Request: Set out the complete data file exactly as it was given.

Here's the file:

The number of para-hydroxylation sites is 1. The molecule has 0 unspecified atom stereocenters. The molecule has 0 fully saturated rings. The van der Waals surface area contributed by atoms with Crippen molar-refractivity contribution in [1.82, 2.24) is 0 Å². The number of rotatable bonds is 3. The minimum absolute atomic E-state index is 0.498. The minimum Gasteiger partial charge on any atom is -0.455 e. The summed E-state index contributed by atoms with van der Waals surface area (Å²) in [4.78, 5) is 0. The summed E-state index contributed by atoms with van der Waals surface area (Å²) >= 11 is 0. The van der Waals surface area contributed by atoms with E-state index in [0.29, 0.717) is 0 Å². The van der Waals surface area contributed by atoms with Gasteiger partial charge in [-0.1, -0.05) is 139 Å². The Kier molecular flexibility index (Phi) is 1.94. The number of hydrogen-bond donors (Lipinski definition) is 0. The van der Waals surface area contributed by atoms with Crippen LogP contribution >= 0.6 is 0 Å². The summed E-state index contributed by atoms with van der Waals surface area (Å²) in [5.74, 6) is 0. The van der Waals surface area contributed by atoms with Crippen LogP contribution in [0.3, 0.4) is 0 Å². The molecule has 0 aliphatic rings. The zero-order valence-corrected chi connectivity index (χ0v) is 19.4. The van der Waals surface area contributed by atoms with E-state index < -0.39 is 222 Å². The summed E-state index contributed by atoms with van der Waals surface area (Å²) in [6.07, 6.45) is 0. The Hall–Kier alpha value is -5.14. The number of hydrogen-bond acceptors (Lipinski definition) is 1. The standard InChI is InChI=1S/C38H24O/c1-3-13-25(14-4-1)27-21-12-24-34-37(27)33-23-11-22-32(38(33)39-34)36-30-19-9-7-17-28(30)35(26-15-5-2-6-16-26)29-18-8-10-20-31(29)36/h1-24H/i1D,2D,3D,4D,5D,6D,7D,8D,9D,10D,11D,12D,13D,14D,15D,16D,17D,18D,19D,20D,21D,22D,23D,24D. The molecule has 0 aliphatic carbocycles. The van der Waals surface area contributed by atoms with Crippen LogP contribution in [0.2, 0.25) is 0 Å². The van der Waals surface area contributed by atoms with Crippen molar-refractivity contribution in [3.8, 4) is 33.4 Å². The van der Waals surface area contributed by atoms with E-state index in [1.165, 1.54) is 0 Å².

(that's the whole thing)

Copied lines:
The number of para-hydroxylation sites is 1. The molecule has 0 unspecified atom stereocenters. The molecule has 0 fully saturated rings. The van der Waals surface area contributed by atoms with Crippen molar-refractivity contribution in [1.82, 2.24) is 0 Å². The number of rotatable bonds is 3. The minimum absolute atomic E-state index is 0.498. The minimum Gasteiger partial charge on any atom is -0.455 e. The summed E-state index contributed by atoms with van der Waals surface area (Å²) in [4.78, 5) is 0. The summed E-state index contributed by atoms with van der Waals surface area (Å²) >= 11 is 0. The van der Waals surface area contributed by atoms with E-state index in [0.29, 0.717) is 0 Å². The van der Waals surface area contributed by atoms with Gasteiger partial charge in [-0.1, -0.05) is 139 Å². The Kier molecular flexibility index (Phi) is 1.94. The number of hydrogen-bond donors (Lipinski definition) is 0. The van der Waals surface area contributed by atoms with Crippen LogP contribution >= 0.6 is 0 Å². The summed E-state index contributed by atoms with van der Waals surface area (Å²) in [5.74, 6) is 0. The van der Waals surface area contributed by atoms with Crippen LogP contribution in [0.3, 0.4) is 0 Å². The molecule has 0 aliphatic rings. The zero-order valence-corrected chi connectivity index (χ0v) is 19.4. The van der Waals surface area contributed by atoms with E-state index < -0.39 is 222 Å². The summed E-state index contributed by atoms with van der Waals surface area (Å²) in [6.07, 6.45) is 0. The Hall–Kier alpha value is -5.14. The number of hydrogen-bond acceptors (Lipinski definition) is 1. The standard InChI is InChI=1S/C38H24O/c1-3-13-25(14-4-1)27-21-12-24-34-37(27)33-23-11-22-32(38(33)39-34)36-30-19-9-7-17-28(30)35(26-15-5-2-6-16-26)29-18-8-10-20-31(29)36/h1-24H/i1D,2D,3D,4D,5D,6D,7D,8D,9D,10D,11D,12D,13D,14D,15D,16D,17D,18D,19D,20D,21D,22D,23D,24D. The molecule has 0 aliphatic carbocycles. The van der Waals surface area contributed by atoms with Crippen LogP contribution in [0.2, 0.25) is 0 Å². The van der Waals surface area contributed by atoms with Crippen molar-refractivity contribution in [3.8, 4) is 33.4 Å². The van der Waals surface area contributed by atoms with E-state index in [1.165, 1.54) is 0 Å².